Corruption, Democracy and Security feat. John Githongo


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John Githongo delivers his talk, "Africa (Up)Rising: Confronting the New Authoritarianism," to a large audience at Stanford University. 5 Feb. 2015.
Photo credit: 
David Gonzales
John Githongo speaks for CDDRL's Research Seminar Series on April 2, 2015, remarking on Nigeria's triumph of democracy - a relatively peaceful transition of power - and Kenya's recent school shooting tragedy.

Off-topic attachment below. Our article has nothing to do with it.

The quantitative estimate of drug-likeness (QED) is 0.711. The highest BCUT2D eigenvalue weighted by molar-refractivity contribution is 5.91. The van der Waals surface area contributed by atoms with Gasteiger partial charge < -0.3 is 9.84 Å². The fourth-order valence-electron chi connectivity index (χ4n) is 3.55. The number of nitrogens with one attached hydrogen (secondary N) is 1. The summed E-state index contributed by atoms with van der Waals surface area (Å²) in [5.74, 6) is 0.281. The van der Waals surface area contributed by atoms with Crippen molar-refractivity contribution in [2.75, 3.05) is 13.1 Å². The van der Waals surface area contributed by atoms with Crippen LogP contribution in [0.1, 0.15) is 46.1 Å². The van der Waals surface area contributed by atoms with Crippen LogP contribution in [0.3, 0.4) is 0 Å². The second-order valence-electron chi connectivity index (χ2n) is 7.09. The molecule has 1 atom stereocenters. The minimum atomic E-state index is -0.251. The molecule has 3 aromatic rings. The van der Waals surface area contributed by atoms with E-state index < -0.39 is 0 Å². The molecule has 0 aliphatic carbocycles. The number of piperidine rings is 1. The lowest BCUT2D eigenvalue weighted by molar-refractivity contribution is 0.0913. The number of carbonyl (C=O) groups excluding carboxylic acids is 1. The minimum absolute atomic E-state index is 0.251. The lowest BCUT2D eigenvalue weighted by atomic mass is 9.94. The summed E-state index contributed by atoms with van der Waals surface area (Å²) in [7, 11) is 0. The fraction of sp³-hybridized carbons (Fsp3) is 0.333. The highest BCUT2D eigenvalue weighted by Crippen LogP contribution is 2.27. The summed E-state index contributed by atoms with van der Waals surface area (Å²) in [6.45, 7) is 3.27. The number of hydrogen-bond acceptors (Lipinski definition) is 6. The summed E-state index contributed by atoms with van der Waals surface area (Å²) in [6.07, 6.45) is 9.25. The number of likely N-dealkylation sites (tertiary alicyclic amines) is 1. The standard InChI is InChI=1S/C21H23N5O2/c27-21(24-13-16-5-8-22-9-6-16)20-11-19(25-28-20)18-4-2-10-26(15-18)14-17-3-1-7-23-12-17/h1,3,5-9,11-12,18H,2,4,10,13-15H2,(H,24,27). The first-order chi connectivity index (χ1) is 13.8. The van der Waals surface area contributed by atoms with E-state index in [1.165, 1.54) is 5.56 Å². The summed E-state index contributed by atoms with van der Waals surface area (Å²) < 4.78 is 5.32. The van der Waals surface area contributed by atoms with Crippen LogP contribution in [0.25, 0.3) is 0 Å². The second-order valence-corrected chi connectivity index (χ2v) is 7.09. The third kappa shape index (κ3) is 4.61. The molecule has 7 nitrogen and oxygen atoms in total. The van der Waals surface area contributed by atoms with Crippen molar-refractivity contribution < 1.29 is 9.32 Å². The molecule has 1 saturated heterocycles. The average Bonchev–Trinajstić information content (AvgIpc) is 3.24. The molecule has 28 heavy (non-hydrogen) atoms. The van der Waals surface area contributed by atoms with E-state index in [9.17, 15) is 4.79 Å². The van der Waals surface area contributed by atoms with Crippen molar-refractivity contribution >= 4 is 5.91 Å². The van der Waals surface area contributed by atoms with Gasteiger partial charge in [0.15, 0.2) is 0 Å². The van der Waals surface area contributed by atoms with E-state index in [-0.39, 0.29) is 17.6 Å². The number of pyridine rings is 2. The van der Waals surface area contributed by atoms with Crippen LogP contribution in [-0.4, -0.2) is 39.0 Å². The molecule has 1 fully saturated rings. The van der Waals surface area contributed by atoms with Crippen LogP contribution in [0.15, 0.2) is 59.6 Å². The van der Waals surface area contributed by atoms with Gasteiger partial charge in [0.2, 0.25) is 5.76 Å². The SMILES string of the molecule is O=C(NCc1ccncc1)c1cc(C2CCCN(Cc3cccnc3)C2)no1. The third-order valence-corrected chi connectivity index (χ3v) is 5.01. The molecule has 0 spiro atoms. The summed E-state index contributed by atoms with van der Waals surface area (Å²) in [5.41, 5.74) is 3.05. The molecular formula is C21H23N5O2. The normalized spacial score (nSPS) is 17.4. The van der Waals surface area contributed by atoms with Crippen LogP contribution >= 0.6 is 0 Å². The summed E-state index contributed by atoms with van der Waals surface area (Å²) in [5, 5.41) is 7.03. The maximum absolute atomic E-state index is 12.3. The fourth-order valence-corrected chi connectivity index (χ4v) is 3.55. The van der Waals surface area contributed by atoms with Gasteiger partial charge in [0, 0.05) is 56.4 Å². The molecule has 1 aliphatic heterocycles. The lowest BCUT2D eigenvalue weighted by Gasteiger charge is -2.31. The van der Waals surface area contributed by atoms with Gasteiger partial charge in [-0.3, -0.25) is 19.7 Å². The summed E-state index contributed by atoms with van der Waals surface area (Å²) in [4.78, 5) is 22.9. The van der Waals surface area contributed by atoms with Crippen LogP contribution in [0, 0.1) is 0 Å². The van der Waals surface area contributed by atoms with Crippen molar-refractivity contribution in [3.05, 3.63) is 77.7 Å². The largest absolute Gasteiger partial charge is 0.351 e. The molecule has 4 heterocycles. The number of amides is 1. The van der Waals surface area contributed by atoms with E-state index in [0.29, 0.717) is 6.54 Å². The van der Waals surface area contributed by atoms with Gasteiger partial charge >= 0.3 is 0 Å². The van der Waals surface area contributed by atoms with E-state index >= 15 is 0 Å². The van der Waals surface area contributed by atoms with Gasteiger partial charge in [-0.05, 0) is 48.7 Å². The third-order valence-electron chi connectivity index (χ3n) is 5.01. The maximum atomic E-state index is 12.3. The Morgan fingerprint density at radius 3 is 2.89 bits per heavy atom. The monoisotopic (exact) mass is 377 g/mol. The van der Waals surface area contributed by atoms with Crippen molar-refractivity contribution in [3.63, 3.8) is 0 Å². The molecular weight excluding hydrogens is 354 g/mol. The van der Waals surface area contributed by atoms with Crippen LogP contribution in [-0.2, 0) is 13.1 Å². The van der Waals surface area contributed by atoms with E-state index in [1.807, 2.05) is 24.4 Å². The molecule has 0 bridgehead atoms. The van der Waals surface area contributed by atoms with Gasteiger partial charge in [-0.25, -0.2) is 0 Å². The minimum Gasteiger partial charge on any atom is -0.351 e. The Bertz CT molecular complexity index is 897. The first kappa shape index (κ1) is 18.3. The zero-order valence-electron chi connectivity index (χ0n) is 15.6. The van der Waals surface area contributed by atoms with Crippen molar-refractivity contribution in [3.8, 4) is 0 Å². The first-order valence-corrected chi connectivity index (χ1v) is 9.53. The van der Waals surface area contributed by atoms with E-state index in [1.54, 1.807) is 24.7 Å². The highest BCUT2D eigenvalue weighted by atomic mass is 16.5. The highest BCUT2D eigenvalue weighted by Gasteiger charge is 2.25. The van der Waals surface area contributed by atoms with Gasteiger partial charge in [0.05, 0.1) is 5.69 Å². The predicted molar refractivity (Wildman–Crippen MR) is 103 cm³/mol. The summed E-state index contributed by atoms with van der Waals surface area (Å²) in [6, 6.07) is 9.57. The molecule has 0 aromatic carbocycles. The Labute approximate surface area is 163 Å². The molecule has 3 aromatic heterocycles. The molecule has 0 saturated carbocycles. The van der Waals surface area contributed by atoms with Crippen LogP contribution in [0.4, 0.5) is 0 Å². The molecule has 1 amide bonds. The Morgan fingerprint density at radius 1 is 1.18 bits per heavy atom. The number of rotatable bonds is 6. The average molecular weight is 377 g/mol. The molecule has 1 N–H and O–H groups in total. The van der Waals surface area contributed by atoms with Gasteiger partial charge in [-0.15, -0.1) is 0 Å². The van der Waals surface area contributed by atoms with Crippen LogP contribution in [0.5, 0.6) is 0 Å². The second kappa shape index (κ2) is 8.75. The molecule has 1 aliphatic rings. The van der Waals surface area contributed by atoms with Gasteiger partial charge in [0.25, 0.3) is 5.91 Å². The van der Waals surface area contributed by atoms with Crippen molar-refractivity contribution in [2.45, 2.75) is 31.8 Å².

A democratic recession is underway across much of Africa. Ironically it coincides with sustained economic growth since 1998. Much of this growth derived from political and economic liberalization in the 1990s, that has accelerated over the past 15 years due to an upsurge in demand for Africa’s natural resources. GDP growth does not mean development, however, and deepening inequality is more easily politicised and militarized along identity lines by elites in an era where across the world the politics of identity is resurgent. Both the war against terror and the rise of the Chinese governance model – authoritarian but efficient and compelling politically and economically – have seen elites consolidate power in fewer hands stalling and/or reversing the democratic developments of the last two decades. This elite capture of democratic processes is not limited to the South and has led to a delegitimisation of traditional political parties and players. Additionally, the securitization of geopolitics that has accompanied the ‘war against terror’ has fed a dramatic upsurge in spending on ‘national security’. National security is the last refuge of the corrupt. Indeed, this securitization has been accompanied not only by an upsurge in graft but the ongoing democratic recession. My presentation asks why and how this has come about. Finally, how can democratic gains be protected, consolidated and expanded.